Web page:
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Between positivism and narrativism in Polish methodology of history

Krzysztof Brzechczyn
Krzysztof Brzechczyn


This paper has two main purposes. Its primary purpose is to present the reception of the discussion between positivism and narrativism in the Polish methodology of history. A secondary one is to paraphrase, using the notion apparatus of the idealisational theory of science, the issue of the accuracy of explanation. The article consists of six parts. In the first part, Hempel’s deductive-nomological (or covering-law) model of explanation is presented. In the second part, the main tenets and assumptions of the Poznań school of methodology are presented. The emergence of this school at the end of the 1960s delayed the popularisation of narrativism in Polish methodology of history. In the third part, the manifold reasons of this delayed reception are analysed. The popularization of narrativism was only possible in Poland after 1989, but it had a primarily imitative character. This outline of cultural and scientific context allows Chris Lorenz’s proposals (on the problem of the accuracy of explanation) to be put in a wider perspective (part four). Namely, this author describes “a theoretical historical debate” on the status of scientific laws and refers to a post-positivistic approach to science represented by Nancy Cartwright. This approach was to introduce new perspectives to the understanding of lawfulness. In the fifth part, the main assumptions and tenets (for example, modes of explanation) of another post-positivistic approach to science, namely the idealisational theory of science, are presented and compared with the Hempelian model of explanation. In the sixth part, Hempel’s explanatory sketch is paraphrased using the notion apparatus of the idealisational model of science which provides a solution in this theoretical framework, to the problem of accuracy of explanation posed by Lorenz.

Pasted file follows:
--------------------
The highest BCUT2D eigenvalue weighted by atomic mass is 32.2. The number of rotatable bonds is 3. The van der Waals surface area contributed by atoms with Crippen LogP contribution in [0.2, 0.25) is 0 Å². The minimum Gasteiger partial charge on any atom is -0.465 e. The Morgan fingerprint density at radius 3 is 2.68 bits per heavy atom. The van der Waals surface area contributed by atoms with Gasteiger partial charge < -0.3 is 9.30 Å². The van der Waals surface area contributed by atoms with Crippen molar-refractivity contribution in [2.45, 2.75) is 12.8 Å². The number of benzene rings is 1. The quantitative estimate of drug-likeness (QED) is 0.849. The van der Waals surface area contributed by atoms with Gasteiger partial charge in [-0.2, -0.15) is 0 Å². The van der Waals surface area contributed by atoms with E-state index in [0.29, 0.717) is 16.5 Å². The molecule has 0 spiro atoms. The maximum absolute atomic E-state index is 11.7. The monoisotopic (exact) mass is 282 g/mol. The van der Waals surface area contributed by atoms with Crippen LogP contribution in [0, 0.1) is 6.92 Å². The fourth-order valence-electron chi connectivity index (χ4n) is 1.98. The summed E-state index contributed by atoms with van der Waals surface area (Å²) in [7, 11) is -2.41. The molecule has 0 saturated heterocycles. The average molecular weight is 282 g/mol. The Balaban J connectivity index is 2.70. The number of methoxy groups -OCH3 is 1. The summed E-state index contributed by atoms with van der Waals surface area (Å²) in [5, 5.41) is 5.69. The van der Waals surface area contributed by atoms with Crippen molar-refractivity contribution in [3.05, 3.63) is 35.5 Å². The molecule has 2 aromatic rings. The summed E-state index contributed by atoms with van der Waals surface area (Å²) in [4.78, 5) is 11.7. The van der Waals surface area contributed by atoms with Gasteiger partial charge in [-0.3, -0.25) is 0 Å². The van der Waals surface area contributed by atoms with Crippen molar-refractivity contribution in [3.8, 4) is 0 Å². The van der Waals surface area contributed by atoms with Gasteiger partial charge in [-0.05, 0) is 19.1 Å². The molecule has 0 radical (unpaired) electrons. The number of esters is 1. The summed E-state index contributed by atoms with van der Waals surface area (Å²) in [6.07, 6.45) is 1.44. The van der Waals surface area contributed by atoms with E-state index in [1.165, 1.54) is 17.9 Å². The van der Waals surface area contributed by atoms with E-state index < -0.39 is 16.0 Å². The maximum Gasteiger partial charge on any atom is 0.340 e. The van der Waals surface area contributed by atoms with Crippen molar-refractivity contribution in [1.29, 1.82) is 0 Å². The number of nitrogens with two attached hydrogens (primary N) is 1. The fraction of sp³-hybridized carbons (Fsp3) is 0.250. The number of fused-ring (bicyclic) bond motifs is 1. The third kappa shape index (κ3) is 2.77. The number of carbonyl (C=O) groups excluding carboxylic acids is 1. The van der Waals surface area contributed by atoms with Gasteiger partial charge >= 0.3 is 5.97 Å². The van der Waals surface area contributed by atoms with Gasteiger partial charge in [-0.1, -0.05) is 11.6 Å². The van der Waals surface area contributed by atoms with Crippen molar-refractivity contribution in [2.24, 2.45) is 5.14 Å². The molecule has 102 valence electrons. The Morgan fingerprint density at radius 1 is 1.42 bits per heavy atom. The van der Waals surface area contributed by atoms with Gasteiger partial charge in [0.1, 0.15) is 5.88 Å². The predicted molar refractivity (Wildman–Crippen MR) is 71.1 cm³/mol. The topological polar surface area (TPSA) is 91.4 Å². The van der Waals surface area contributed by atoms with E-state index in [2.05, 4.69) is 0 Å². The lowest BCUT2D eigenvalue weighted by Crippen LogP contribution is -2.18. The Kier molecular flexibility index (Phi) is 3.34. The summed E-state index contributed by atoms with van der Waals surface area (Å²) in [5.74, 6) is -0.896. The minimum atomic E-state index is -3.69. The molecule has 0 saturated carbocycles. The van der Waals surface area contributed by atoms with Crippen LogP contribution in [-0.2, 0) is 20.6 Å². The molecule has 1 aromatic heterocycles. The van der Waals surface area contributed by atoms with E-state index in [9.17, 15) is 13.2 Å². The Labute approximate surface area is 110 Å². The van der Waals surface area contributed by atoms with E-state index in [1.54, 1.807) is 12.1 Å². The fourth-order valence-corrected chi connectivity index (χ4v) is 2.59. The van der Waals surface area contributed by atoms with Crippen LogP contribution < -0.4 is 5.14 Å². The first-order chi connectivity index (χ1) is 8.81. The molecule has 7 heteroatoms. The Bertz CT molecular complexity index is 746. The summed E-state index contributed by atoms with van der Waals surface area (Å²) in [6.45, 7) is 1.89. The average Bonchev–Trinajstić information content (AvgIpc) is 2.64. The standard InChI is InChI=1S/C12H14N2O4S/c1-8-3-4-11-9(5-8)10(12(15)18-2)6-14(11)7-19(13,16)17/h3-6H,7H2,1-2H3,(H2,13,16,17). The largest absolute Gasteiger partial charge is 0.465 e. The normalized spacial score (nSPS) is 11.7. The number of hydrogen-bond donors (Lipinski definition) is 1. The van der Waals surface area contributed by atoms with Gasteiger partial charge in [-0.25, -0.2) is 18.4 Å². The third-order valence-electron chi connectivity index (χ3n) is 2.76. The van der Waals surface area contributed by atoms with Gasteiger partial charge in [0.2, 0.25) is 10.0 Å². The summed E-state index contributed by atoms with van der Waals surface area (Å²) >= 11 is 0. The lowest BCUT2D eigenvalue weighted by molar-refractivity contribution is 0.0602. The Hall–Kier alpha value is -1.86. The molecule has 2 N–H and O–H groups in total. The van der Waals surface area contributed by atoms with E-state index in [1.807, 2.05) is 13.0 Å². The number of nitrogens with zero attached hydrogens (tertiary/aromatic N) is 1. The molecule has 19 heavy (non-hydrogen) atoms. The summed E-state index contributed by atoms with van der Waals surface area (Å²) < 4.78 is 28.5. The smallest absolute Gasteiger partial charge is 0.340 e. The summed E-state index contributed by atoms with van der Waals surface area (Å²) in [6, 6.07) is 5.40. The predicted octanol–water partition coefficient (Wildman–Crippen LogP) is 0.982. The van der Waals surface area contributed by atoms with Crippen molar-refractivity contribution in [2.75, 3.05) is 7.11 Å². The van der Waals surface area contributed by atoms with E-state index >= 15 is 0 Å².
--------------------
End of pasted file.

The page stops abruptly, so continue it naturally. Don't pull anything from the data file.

narrativism; positivism; idealisation; Poznań school of methodology; methodology of history

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DOI: http://dx.doi.org/10.12681/historein.234


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